For the investors, this is actually a much more conservative approach. By only giving LeanCo the money when it is needed and doing it incrementally, LeanCo has to operate in iterative cycles similar to the Lean Startup and Agile Development. For example, if investors provided LeanCo with $5b in one lump sum, LeanCo may spend it unwisely feeling that they have a lot of capital on hand. If investors give LeanCo $400m or so at a time, LeanCo will have to take an incremental approach. If LeanCo were to go under after an IPO, investors would lose all of the $5b. If LeanCo were to fail after raising “only” $2b, investors lose far less money.
The Post-IPO World
The VCs on Sand Hill Road in Menlo Park have changed the game. I remember in the .com bubble, the largest Venture Fund was $1b and the largest deal was around $75m. Now the VC funds on Sand Hill Road are all well over a few billon each and think nothing of leading a $500m round.
Eventually the startup companies are going public, however, that is only because at some point they have to in order for the VC investors to sell their positions and the employees to cash in their stock options. I’m sure that over time, Sand Hill Road will evolve past the IPO, where companies stay private forever and large East Coast financial institutions buy back those positions from the VCs and earn returns via dividends, etc. You are already starting to see the signs of this when large pension and investment banks such as Fidelity, T. Rowe Price, and Goldman Sachs are part of the last round of financing for companies like Lyft, Box, and Uber. In the future, you won’t be able to buy shares in a Facebook individually, but you will buy shares in a Fidelity “Silicon Valley" Mutual Fund. Silicon Valley is disrupting Wall Street.
What Does this Mean for Startups in Silicon Valley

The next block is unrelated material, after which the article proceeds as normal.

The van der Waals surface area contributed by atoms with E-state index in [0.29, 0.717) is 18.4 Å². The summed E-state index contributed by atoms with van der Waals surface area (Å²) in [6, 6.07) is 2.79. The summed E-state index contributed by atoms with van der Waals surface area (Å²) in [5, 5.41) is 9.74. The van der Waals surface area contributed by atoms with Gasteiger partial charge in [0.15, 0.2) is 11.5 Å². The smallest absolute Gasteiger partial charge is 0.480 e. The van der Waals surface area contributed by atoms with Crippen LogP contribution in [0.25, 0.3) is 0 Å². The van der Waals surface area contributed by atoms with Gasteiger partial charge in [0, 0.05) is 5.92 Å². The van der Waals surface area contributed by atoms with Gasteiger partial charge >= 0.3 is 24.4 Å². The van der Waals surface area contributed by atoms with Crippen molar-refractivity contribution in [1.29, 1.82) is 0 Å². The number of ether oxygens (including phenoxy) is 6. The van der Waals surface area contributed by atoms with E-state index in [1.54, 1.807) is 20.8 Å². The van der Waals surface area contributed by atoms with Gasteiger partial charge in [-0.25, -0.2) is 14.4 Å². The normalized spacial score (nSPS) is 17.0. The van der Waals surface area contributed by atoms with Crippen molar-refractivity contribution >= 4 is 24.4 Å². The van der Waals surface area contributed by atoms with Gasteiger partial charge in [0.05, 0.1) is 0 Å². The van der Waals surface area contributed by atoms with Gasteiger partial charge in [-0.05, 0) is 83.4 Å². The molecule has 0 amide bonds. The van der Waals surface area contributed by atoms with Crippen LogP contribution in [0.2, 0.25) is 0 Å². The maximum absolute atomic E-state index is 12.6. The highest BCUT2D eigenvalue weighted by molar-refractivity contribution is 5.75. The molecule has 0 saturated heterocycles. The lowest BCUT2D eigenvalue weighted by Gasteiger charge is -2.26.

We all know that New York City and Wall Street is the IPO center of the world. Did a startup have a competitive advantage by being located in New York? As a native New Yorker who built three startups in New York City, I can confidently say no. Mark Zuckerberg proved that when he showed up to his Wall Street pre-IPO meetings in his hoodie. When your company is ready and has the right numbers, the Wall Street Investment Banks will work with you, no matter where you are.
What about tech startups located in Menlo Park, Palo Alto, or Mountain View, close to Sand Hill Road? (Sticking to the geographical description of Silicon Valley.) Same thing, when your company is large enough to take the uber rounds, it does’t matter if you live in Menlo Park or Montana, or Mongolia, the VCs on Sand Hill Road in Menlo Park will work with you. You are already seeing this with startups being located in the City of San Francisco and not down south in Silicon Valley. The larger established companies such as Facebook (Menlo Park), Tesla (Palo Alto), Google (Mountain View), etc are down in Silicon Valley, but the young, early stage startups are up in San Francisco. This means San Fransisco is about the startups and Silicon Valley is about the money.
San Francisco is the new Silicon Valley. Silicon Valley is the new Wall Street.
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The opinions expressed herein are my own personal opinions and do not represent
my employer's view in anyway.